A few years ago, my-sister-the-doctor set an impossible standard when she married another doctor. So much pride! So much naches! I thought everyone in my family would be equally thrilled when I announced I was getting married. What Jewish parents wouldn’t be happy that their daughter was marrying a rabbi? Especially since I’m a rabbi, too.
The proposal happened at Camp JRF, the same Reconstructionist summer camp in the Poconos where our relationship began three years before, when we both joined the staff. As Isabel and I shared the news with the staff and campers who had watched our relationship grow over the years, we were greeted with cheers and hugs. We were even danced around the beit tefillah in the woods, receiving an aliyah that Shabbat to celebrate our engagement.
I was thrilled to share the news with the rest of my friends and family, most of whom wished us mazel tov, eager to hear every detail and be involved with the wedding planning. My sister dug out her veil for me to borrow, and my parents immediately began discussing venues and the guest list.
But the excitement did not extend to one very important person in my life: my grandmother. The fact that I was marrying another rabbi wasn’t as relevant as the fact that I was marrying another woman. Even though my grandmother had told me since I was a little girl that she “loves me up to the sky” and that I could be anything I wanted to be, a lesbian rabbi apparently wasn’t what she had in mind. She refused to accept the news of our engagement, and, more devastatingly for me, she said that she would not be attending our wedding. I imagined the possibility of walking down the aisle without the blessing and presence of my beloved grandmother, and I cried.
As rabbis, Isabel and I had spent years counseling other people about their weddings. We knew both that weddings are an opportunity to celebrate the love, shared values, and personality that each couple cultivates, and that weddings also have a way of bringing important challenges and stresses to the surface. This is true for gay and straight, Jewish and interfaith couples alike. Planning for our own wedding, we were no longer guiding another couple through this process; we were now counseling each other and seeking help from our rabbi. No matter how much experience we had in working with other couples, each step of our own wedding journey taught us volumes about ourselves and the power that engaging deeply with the wedding process has to build a strong foundation for a marriage. By the time we arrived at the chuppah, we had come a long way.
And so had my grandmother.
Isabel and I first met in 2005 while studying at the Reconstructionist Rabbinical College. Our paths crossed frequently, whether we were discussing life as rabbinical students, our mutual alma mater—Brandeis University—or celebrating Shabbat and exploring Philadelphia. But we didn’t really know each other until we began working on the senior staff at Camp JRF in 2006. It seemed that the more time we spent together working, talking, or just relaxing in the staff lounge, the more we found ourselves wanting to be around each other and longingly searching out one another from across the room. Our close friends began to notice the sparks between us at the same time we were feeling them ourselves; the energy was palpable. Even though new relationships can be risky and sometimes scary, there is also tremendous safety in those that begin at camp.
Over the next few years, we supported each other through our studies and student jobs. We learned together in and out of the beit midrash. We cooked together, traveled together, and even lived in Israel together. We spent time with each other’s families during holidays or family meals. We were there for each other when life seemed overwhelming and celebrated together through birthdays, ordination, and the little moments that make you smile every day.
We had talked about celebrating a religious marriage—the Reconstructionist movement has officially recognized same-sex couples for two decades—even if civil recognition would have to wait in our home state of Pennsylvania, where same-sex marriage is not yet legal. We were excited to celebrate our relationship in the presence of our family and friends. But even more than that, our wedding was also an occasion to give our loved ones a glimpse into our Jewish lives.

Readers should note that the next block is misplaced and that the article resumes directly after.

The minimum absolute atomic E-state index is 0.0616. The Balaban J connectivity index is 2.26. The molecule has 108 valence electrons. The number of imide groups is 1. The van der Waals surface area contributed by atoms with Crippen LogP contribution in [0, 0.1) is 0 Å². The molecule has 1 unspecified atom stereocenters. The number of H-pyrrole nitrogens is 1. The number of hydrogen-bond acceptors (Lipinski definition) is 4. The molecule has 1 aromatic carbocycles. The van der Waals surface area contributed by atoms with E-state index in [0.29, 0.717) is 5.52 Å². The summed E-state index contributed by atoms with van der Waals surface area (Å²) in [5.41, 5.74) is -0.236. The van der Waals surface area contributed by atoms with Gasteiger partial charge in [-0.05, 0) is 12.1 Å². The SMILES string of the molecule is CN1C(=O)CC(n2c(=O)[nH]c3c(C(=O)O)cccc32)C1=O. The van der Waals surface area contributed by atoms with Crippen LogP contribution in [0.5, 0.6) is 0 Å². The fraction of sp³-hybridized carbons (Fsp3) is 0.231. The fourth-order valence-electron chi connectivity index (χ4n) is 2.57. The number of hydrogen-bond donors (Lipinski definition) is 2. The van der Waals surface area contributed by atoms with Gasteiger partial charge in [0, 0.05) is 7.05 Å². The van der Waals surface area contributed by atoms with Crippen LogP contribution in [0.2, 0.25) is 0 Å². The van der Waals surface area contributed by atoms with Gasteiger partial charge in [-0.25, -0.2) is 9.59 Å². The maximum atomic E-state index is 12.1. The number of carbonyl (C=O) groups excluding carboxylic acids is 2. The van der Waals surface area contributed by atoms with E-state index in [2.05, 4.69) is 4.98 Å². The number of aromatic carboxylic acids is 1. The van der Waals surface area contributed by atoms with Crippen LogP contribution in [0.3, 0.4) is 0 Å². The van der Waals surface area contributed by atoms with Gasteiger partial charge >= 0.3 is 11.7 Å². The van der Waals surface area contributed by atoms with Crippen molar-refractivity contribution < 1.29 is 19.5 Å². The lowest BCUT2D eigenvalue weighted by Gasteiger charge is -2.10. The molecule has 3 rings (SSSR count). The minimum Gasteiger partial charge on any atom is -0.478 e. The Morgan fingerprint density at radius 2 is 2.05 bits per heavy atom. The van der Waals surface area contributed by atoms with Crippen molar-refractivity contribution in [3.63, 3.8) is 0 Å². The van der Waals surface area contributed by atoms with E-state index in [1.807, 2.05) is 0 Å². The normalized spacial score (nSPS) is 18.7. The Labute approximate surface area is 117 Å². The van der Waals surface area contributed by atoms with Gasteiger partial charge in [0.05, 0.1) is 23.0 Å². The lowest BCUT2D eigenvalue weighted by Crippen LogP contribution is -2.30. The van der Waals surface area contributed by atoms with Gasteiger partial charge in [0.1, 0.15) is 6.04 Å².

Our experience as rabbis had taught us that weddings, in addition to being wonderful celebrations, are also inevitably fraught with unexpected conundrums: Collectively, we had helped navigate other couples through meddling mothers, competing values, and poor communication. But we had never encountered a couple that had our problem: a family member who wasn’t in the merry-making mood. We knew we could not handle this ourselves; we needed our own rabbi to help us make it through.
As we knew from experience, every couple must find the rabbi who is right for them: one with whom they can be completely open and honest about what they are thinking and feeling, and one they can trust to hold their hands, to listen to them, and to help them to navigate their way through this major life transition. While it is fair to say that we had no shortage of rabbis in our life to choose from, it was still important for us to find one who understood us individually and as a couple, and who could help us to navigate this journey.
It did not take us too long to settle on our close friend Rabbi Rachel Weiss. With Rachel, we talked about our relationship, the issues that were coming up in our families, and the life that we pictured creating together—many of the same questions that I draw upon when working with other couples to help plan their weddings. During our meetings, Isabel and I made decisions about each piece of the ceremony. We rewrote our ketubah to match our values, for instance. We incorporated innovations I had encountered through my work as editor of Ritualwell, as in the language we chose to recite when exchanging rings.
With Rachel’s help, we even created our own kabbalat panim ritual in place of a traditional bedecken. The legacy of the bedecken ceremony is in the biblical story in which Leah was switched out for Rachel on the day she was to wed Jacob; Isabel and I were not interested in performing this ritual “checking” both because it felt too heteronormative and also because we were pretty sure we were both going to show up. Instead, we repurposed this ritual while also connecting to part of the essence of a wedding tisch, which generally serves to relax the couple before the ceremony. In our ritual, we each privately received blessings from our mothers before being danced into the room for a semi-private ceremony with just our mothers, bridal parties, and rabbi (and of course the photographer and videographer). We wanted to honor the moment when we first saw each other on our wedding day while also ritually preparing ourselves for the enormity of the day ahead. For us, carefully thinking through each piece of the wedding and not being afraid to adapt the tradition to better suit our particular situation meant that our ceremony was uniquely ours.